Council delays contract aimed at limiting census undercount in Houston
A $650,000 contract to boost outreach in hopes of limiting an undercount of Houston’s population during the 2020 Census sparked a feisty debate around the city council table Wednesday, with some members contending the taxpayer-funded contract would pay for itself in the form of federal aid while others argued against the expenditure amid an ongoing budget crunch and the possible layoff of hundreds of employees to meet the requirements of Proposition B.
At issue was a deal that would require Lopez Negrete Communications, a Houston-based agency focused on Hispanic marketing, to “achieve the maximum outreach and response possible for the 2020 Census.” Two council members tagged the measure, delaying a vote on the contract for a week.
The contract covers the first phase of a plan to “count every single soul in our city,” Mayor Sylvester Turner said Wednesday. A second phase would bring the total cost to about $1.6 million if it receives council approval during the next fiscal year.
Some council members balked at the cost, as well as the timing of the contract.
More than 200 Houston firefighters received 60-day layoff notices Tuesday to partially offset the cost of raises mandated by Prop B, the voter-approved charter amendment that requires the city to pay firefighters the same as police of corresponding rank and seniority. The Turner administration has estimated the cost of fully implementing Prop B at $80 million a year. The city already has issued layoff notices to 111 fire cadets and municipal employees.
District D Councilman Dwight Boykins, an ally of the Houston fire union, took issue with the contract funding coming out of the city’s general fund, the same pot of money used to pay firefighters and a host of other city services. He floated the idea of a private fundraising campaign to underwrite census outreach instead.
“I just think we’re putting our priorities in the wrong spot, mayor,” Boykins said. “... Every week, it has to come out of the general fund because of some explanation, but we’re steadily laying people off.”
Turner and several other council members argued that the contract would save the city far more than the cost of the contract because census data determine how the federal government distributes funds to cities and other local communities.
“It’s so critical for places like Houston because we have so many people who are likely to be undercounted,” said Stephen Klineberg, founding director of the Kinder Institute for Urban Research. “And that has everything to do with how much money we get from the federal government to meet their local needs.”
A slow population growth estimate by Census Bureau created a $17 million hole in the city budget in 2018.
In 2006, 2008 and 2010, however, Houston successfully appealed its population counts, adding as much as 3 percent to the total in 2010.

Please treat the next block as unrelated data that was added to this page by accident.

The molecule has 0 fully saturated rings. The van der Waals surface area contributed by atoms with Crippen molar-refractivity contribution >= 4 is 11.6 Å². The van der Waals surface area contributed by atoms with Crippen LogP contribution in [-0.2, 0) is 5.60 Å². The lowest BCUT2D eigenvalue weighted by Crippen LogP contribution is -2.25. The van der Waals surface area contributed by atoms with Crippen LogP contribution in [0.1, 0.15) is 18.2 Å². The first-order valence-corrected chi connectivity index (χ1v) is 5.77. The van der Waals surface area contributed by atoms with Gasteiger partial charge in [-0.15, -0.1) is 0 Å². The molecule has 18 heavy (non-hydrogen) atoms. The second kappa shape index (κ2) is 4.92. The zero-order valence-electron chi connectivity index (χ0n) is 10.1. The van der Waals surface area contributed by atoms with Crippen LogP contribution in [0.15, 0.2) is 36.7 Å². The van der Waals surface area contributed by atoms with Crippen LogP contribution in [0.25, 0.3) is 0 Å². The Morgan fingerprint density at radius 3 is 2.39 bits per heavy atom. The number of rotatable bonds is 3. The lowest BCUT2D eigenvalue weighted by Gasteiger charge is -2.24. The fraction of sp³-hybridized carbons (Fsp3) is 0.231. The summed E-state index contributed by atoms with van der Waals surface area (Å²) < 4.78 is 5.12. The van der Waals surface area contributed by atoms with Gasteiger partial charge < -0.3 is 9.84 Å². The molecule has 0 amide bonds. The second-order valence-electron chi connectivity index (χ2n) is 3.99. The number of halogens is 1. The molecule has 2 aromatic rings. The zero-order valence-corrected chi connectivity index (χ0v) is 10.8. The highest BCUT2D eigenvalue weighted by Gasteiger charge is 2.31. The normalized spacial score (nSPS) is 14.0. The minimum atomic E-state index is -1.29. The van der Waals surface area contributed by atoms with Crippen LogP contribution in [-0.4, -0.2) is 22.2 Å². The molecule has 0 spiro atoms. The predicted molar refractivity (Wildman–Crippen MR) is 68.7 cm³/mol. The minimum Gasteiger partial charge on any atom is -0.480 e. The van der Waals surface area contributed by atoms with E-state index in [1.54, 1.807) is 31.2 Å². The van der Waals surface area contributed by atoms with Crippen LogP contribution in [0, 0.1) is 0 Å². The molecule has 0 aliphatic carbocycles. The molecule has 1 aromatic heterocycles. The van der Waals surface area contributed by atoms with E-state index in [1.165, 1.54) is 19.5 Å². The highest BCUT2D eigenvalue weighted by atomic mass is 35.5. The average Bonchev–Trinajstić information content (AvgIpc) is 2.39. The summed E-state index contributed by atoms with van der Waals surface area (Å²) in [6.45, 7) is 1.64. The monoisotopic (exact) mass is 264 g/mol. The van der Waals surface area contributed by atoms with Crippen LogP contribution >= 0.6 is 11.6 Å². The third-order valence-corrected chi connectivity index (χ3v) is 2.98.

The mayor said each uncounted person would cost the city about $1,500 in federal funding, ticking off a list of services — education, infrastructure, flood control — the census count would impact. Census data also determine how many seats each state has in the U.S. House of Representatives.
A few council members who backed the contract also noted the Trump administration intends to ask census respondents whether they are U.S. citizens, a query critics say would dissuade immigrants from participating, potentially leading to an inaccurate count. Trump administration officials say the question would allow the Justice Department to better enforce the Voting Rights Act by providing more detailed citizenship data.
Even without a citizenship question, Klineberg said, it has proven difficult in prior census counts to get underserved minorities and immigrants to respond.
″‘I’m from the government and I’m here to help you, you can trust me’ is not a message that most immigrants are prone to believe,” he said.
Mayor Pro Tem Ellen Cohen suggested the prospect of a citizenship question — which the Supreme Court currently is reviewing — adds urgency to the city’s census outreach efforts. The question would make it “extraordinarily difficult to get people to fill it out,” she said.
“And consequently, we’re going to suffer,’ Cohen continued. “I don’t know what the numbers are, but I would venture a guess that the investment made with Lopez (Negrete) now will have multiple benefits for us.”
Councilman Robert Gallegos, whose District I in southeast Houston has a population that is 82 percent Hispanic according to 2017 data, bristled at Boykins for mentioning firefighter and municipal layoffs during the contract discussion.
“I’m ashamed that you’d even try to relate this to Prop B,” he said to Boykins, who later apologized to Gallegos.
In the end, Gallegos tagged the item, saying he had not yet met with the city’s planning department to discuss the contract. Boykins also tagged the contract.
At-Large Councilman Mike Knox, meanwhile, questioned why the first stage of the contract would be devoted largely to “preparation” and “strategy, or developing strategy.” Knox also noted the potential $1.6 million value of the full contract, a number not listed on a memo attached to the agenda.
When Turner told Knox he could vote for the contract Wednesday but still oppose the second phase next fiscal year, the councilman replied, “Honestly, mayor, how can we vote on Phase I and not vote for it on Phase II?”